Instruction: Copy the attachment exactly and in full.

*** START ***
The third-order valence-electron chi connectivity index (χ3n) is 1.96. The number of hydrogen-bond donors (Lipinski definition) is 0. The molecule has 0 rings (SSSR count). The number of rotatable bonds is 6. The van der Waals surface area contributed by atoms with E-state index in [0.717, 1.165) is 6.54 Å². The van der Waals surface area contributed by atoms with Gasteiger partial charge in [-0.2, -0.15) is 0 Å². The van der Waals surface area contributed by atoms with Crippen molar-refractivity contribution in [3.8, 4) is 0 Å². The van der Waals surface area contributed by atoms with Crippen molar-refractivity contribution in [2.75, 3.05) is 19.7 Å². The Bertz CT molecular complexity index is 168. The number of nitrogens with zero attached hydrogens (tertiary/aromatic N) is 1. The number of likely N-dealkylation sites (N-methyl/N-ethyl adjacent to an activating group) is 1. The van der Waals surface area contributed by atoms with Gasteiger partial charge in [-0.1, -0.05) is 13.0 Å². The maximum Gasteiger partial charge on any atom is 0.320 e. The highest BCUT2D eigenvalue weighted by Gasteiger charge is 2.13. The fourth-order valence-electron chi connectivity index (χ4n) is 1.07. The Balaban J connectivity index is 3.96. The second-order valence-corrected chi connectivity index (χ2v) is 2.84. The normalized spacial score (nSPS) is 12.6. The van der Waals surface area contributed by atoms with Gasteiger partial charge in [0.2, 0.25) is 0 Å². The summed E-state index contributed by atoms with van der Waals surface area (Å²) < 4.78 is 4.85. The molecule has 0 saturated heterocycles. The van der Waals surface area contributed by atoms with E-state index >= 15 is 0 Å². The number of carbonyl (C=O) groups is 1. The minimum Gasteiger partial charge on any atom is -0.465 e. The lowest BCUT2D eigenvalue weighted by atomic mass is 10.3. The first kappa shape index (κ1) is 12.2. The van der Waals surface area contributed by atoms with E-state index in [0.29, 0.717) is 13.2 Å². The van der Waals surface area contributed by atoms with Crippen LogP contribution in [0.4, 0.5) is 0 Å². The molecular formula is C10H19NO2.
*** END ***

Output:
The third-order valence-electron chi connectivity index (χ3n) is 1.96. The number of hydrogen-bond donors (Lipinski definition) is 0. The molecule has 0 rings (SSSR count). The number of rotatable bonds is 6. The van der Waals surface area contributed by atoms with E-state index in [0.717, 1.165) is 6.54 Å². The van der Waals surface area contributed by atoms with Gasteiger partial charge in [-0.2, -0.15) is 0 Å². The van der Waals surface area contributed by atoms with Crippen molar-refractivity contribution in [3.8, 4) is 0 Å². The van der Waals surface area contributed by atoms with Crippen molar-refractivity contribution in [2.75, 3.05) is 19.7 Å². The Bertz CT molecular complexity index is 168. The number of nitrogens with zero attached hydrogens (tertiary/aromatic N) is 1. The number of likely N-dealkylation sites (N-methyl/N-ethyl adjacent to an activating group) is 1. The van der Waals surface area contributed by atoms with Gasteiger partial charge in [-0.1, -0.05) is 13.0 Å². The maximum Gasteiger partial charge on any atom is 0.320 e. The highest BCUT2D eigenvalue weighted by Gasteiger charge is 2.13. The fourth-order valence-electron chi connectivity index (χ4n) is 1.07. The Balaban J connectivity index is 3.96. The second-order valence-corrected chi connectivity index (χ2v) is 2.84. The normalized spacial score (nSPS) is 12.6. The van der Waals surface area contributed by atoms with Gasteiger partial charge in [0.2, 0.25) is 0 Å². The summed E-state index contributed by atoms with van der Waals surface area (Å²) < 4.78 is 4.85. The molecule has 0 saturated heterocycles. The van der Waals surface area contributed by atoms with E-state index >= 15 is 0 Å². The number of carbonyl (C=O) groups is 1. The minimum Gasteiger partial charge on any atom is -0.465 e. The lowest BCUT2D eigenvalue weighted by atomic mass is 10.3. The first kappa shape index (κ1) is 12.2. The van der Waals surface area contributed by atoms with E-state index in [0.29, 0.717) is 13.2 Å². The van der Waals surface area contributed by atoms with Crippen LogP contribution in [0.4, 0.5) is 0 Å². The molecular formula is C10H19NO2.